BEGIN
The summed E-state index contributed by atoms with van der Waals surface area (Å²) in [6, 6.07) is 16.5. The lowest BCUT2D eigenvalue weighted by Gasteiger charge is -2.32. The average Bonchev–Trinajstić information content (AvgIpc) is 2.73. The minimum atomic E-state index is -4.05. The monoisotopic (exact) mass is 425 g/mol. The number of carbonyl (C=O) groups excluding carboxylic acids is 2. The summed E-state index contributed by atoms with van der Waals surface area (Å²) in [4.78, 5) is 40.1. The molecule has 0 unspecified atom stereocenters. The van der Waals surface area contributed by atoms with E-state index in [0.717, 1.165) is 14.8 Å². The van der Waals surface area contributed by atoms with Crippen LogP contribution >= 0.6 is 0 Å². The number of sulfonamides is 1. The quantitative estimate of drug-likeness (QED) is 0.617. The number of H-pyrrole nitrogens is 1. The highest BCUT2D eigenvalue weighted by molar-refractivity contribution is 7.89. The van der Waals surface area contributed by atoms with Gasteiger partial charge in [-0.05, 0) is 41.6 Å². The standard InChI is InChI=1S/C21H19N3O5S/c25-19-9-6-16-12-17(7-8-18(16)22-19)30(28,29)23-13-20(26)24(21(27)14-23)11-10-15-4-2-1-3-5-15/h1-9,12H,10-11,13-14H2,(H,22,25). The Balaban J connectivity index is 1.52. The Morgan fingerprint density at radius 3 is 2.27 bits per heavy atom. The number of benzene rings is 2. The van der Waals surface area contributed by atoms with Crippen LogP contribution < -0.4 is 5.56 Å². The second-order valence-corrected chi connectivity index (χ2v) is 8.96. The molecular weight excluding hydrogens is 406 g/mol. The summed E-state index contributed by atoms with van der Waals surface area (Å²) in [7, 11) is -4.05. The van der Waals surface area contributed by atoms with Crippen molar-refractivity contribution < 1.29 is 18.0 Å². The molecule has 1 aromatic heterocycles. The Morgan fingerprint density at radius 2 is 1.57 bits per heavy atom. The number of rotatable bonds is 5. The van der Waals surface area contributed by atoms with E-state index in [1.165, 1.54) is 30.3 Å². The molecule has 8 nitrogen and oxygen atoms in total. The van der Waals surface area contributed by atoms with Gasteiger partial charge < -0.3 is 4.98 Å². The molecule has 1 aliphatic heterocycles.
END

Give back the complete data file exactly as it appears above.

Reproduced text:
The summed E-state index contributed by atoms with van der Waals surface area (Å²) in [6, 6.07) is 16.5. The lowest BCUT2D eigenvalue weighted by Gasteiger charge is -2.32. The average Bonchev–Trinajstić information content (AvgIpc) is 2.73. The minimum atomic E-state index is -4.05. The monoisotopic (exact) mass is 425 g/mol. The number of carbonyl (C=O) groups excluding carboxylic acids is 2. The summed E-state index contributed by atoms with van der Waals surface area (Å²) in [4.78, 5) is 40.1. The molecule has 0 unspecified atom stereocenters. The van der Waals surface area contributed by atoms with E-state index in [0.717, 1.165) is 14.8 Å². The van der Waals surface area contributed by atoms with Crippen LogP contribution >= 0.6 is 0 Å². The number of sulfonamides is 1. The quantitative estimate of drug-likeness (QED) is 0.617. The number of H-pyrrole nitrogens is 1. The highest BCUT2D eigenvalue weighted by molar-refractivity contribution is 7.89. The van der Waals surface area contributed by atoms with Gasteiger partial charge in [-0.05, 0) is 41.6 Å². The standard InChI is InChI=1S/C21H19N3O5S/c25-19-9-6-16-12-17(7-8-18(16)22-19)30(28,29)23-13-20(26)24(21(27)14-23)11-10-15-4-2-1-3-5-15/h1-9,12H,10-11,13-14H2,(H,22,25). The Balaban J connectivity index is 1.52. The Morgan fingerprint density at radius 3 is 2.27 bits per heavy atom. The number of benzene rings is 2. The van der Waals surface area contributed by atoms with Crippen LogP contribution < -0.4 is 5.56 Å². The second-order valence-corrected chi connectivity index (χ2v) is 8.96. The molecular weight excluding hydrogens is 406 g/mol. The summed E-state index contributed by atoms with van der Waals surface area (Å²) in [7, 11) is -4.05. The van der Waals surface area contributed by atoms with Crippen molar-refractivity contribution < 1.29 is 18.0 Å². The molecule has 1 aromatic heterocycles. The Morgan fingerprint density at radius 2 is 1.57 bits per heavy atom. The number of rotatable bonds is 5. The van der Waals surface area contributed by atoms with E-state index in [1.165, 1.54) is 30.3 Å². The molecule has 8 nitrogen and oxygen atoms in total. The van der Waals surface area contributed by atoms with Gasteiger partial charge < -0.3 is 4.98 Å². The molecule has 1 aliphatic heterocycles.